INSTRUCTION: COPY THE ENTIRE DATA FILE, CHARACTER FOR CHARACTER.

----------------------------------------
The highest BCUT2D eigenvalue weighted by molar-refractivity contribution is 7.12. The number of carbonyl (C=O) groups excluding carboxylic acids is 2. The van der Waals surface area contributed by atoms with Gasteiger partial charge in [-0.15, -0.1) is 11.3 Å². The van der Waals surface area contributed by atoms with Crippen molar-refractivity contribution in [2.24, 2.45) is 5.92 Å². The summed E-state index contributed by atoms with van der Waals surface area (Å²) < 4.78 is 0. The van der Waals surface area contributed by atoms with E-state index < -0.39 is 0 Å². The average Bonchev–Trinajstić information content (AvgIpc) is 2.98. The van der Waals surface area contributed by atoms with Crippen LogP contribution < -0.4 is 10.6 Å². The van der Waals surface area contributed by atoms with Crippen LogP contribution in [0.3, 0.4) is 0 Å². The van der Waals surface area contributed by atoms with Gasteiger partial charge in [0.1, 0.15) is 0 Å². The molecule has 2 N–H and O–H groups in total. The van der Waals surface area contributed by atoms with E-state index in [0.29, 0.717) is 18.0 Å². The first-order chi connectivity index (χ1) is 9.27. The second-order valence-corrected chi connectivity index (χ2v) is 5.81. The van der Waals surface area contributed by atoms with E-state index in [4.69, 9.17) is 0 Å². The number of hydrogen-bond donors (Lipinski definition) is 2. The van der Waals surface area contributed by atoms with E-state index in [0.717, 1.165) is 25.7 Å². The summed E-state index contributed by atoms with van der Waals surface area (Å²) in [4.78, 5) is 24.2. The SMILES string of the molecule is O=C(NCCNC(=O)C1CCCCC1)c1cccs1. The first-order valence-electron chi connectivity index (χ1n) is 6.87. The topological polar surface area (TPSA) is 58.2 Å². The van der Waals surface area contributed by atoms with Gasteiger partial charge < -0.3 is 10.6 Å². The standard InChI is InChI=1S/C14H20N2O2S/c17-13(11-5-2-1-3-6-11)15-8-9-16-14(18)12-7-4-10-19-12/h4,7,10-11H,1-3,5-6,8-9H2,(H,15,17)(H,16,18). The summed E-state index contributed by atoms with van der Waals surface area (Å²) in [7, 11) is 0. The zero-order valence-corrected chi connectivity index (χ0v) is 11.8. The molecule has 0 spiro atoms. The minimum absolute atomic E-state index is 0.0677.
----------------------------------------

The highest BCUT2D eigenvalue weighted by molar-refractivity contribution is 7.12. The number of carbonyl (C=O) groups excluding carboxylic acids is 2. The van der Waals surface area contributed by atoms with Gasteiger partial charge in [-0.15, -0.1) is 11.3 Å². The van der Waals surface area contributed by atoms with Crippen molar-refractivity contribution in [2.24, 2.45) is 5.92 Å². The summed E-state index contributed by atoms with van der Waals surface area (Å²) < 4.78 is 0. The van der Waals surface area contributed by atoms with E-state index < -0.39 is 0 Å². The average Bonchev–Trinajstić information content (AvgIpc) is 2.98. The van der Waals surface area contributed by atoms with Crippen LogP contribution < -0.4 is 10.6 Å². The van der Waals surface area contributed by atoms with Crippen LogP contribution in [0.3, 0.4) is 0 Å². The van der Waals surface area contributed by atoms with Gasteiger partial charge in [0.1, 0.15) is 0 Å². The molecule has 2 N–H and O–H groups in total. The van der Waals surface area contributed by atoms with E-state index in [0.29, 0.717) is 18.0 Å². The first-order chi connectivity index (χ1) is 9.27. The second-order valence-corrected chi connectivity index (χ2v) is 5.81. The van der Waals surface area contributed by atoms with E-state index in [4.69, 9.17) is 0 Å². The number of hydrogen-bond donors (Lipinski definition) is 2. The van der Waals surface area contributed by atoms with E-state index in [0.717, 1.165) is 25.7 Å². The summed E-state index contributed by atoms with van der Waals surface area (Å²) in [4.78, 5) is 24.2. The SMILES string of the molecule is O=C(NCCNC(=O)C1CCCCC1)c1cccs1. The first-order valence-electron chi connectivity index (χ1n) is 6.87. The topological polar surface area (TPSA) is 58.2 Å². The van der Waals surface area contributed by atoms with Gasteiger partial charge < -0.3 is 10.6 Å². The standard InChI is InChI=1S/C14H20N2O2S/c17-13(11-5-2-1-3-6-11)15-8-9-16-14(18)12-7-4-10-19-12/h4,7,10-11H,1-3,5-6,8-9H2,(H,15,17)(H,16,18). The summed E-state index contributed by atoms with van der Waals surface area (Å²) in [7, 11) is 0. The zero-order valence-corrected chi connectivity index (χ0v) is 11.8. The molecule has 0 spiro atoms. The minimum absolute atomic E-state index is 0.0677.